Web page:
Saturday, January 25, 2014

Students of private aided schools no better than BMC counterparts: Study

Students of private aided schools no better than BMC counterparts: Study

Bhavika Jain & Hemali Chhapia, TNN May 23, 2013, 06.30AM IST

22% of classes I to VII students in Mumbai's civic schools can either not read their language of instruction or at the most recognize alphabets. The same percentage of standard I-VII students in the city's private aided schools have no reading skills or can merely read alphabets.
More than half the children in classes V-VII of BMC schools cannot read a story of the level of Std II. Two out of five students of the same classes in private aided schools too cannot read a story of the same level
Over half the children in municipal schools' classes III-IV cannot subtract and 90% cannot divide. In the same standards of private aided schools, nearly half the students cannot subtract and 86% do not know how to divide
Popular belief suggests that private aided schools fare better than their municipal counterparts; that the students of private institutions learn more and thus perform better than the pupils of civic schools. The conventional wisdom, as a micro-level survey shows, got it wrong.
NGO Pratham surveyed about 26,500 students of municipal schools and around 37,300 students of private aided schools across Mumbai. All the students were in classes I to VII.
For the parameters, the NGO chose the students' ability to read the language of instruction (letter, word, paragraph, story) and mathematical skills (number recognition, subtraction, division). What it found was an insubstantial difference in the reading and math skills of the two sets of students.
"There isn't much difference between aided and civic schools. The belief that private schools do better is simply not true," said Farida Lambay, vice principal of Nirmala Niketan College Of Social Work and co-founder of Pratham. She asserted that both types of educational institutions suffer from "quality control issues" that require immediate attention.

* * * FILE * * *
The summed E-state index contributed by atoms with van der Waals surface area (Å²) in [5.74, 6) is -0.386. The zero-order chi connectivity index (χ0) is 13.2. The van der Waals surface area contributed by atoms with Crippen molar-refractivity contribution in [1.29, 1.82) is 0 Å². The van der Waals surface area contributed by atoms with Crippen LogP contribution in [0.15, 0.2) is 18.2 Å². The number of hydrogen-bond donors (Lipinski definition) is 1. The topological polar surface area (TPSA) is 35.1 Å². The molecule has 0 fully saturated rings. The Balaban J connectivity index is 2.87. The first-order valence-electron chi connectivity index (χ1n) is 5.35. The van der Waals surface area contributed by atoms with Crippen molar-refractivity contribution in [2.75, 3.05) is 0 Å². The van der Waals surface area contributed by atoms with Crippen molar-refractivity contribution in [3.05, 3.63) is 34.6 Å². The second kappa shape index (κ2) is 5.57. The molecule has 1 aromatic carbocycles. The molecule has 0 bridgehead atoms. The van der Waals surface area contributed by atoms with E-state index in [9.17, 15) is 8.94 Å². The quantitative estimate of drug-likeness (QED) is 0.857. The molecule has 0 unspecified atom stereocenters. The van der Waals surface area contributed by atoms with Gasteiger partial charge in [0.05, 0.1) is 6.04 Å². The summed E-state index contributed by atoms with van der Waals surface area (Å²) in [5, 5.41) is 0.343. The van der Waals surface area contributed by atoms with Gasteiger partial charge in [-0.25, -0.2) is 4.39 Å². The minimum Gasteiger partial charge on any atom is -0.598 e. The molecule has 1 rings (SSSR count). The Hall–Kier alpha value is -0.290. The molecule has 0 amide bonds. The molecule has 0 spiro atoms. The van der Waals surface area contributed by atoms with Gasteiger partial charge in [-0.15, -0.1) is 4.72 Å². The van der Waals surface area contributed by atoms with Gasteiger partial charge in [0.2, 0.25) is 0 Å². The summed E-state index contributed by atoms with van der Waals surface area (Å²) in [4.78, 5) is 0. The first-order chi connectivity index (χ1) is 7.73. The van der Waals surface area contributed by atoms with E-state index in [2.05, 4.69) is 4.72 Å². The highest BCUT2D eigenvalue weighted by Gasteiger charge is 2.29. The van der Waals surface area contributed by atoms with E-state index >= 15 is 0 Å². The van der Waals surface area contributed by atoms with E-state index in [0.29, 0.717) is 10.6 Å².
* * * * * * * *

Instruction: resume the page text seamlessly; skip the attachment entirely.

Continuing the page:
The survey uncovered issues, indeed. Three out of four students of BMC schools could not read a story from a class II textbook; seven of 10 pupils of private aided schools too could not achieve the simply task. Just 17% children studying in civic schools and 23% pupils of private aided schools could divide.
A household study, the survey was conducted among 593 communities over six months and tabled last week before the civic education committee. There are 1,319 municipal schools in the city providing education to 4.39 lakh students, while the tally of private aided schools is 1,200.
The survey discovered that 4% of students of standards V-VII in both civic and private aided schools could either not read the language of instruction or just about read alphabets. One in four children in classes V-VII of BMC schools could recognise numbers 1 to 100 but neither subtract nor divide. The share of students from the same standards in private aided schools who could again not subtract or divide but merely recognise numbers was 16%.
Lambay said the poor reading and math abilities could be explained by most parents' belief that all education takes place in classrooms. The no-fail policy too is hurting students, she maintained. The report recommends better implementation of continuous comprehensive evaluation.
Lambay said most parents prefer private schools and shell out substantial tuition fee, whatever their resources, because their medium of instruction is English. "If the performance levels are slightly better in aided schools, it is mostly because of parents' participation," said Pratham founder Madhav Chavan.

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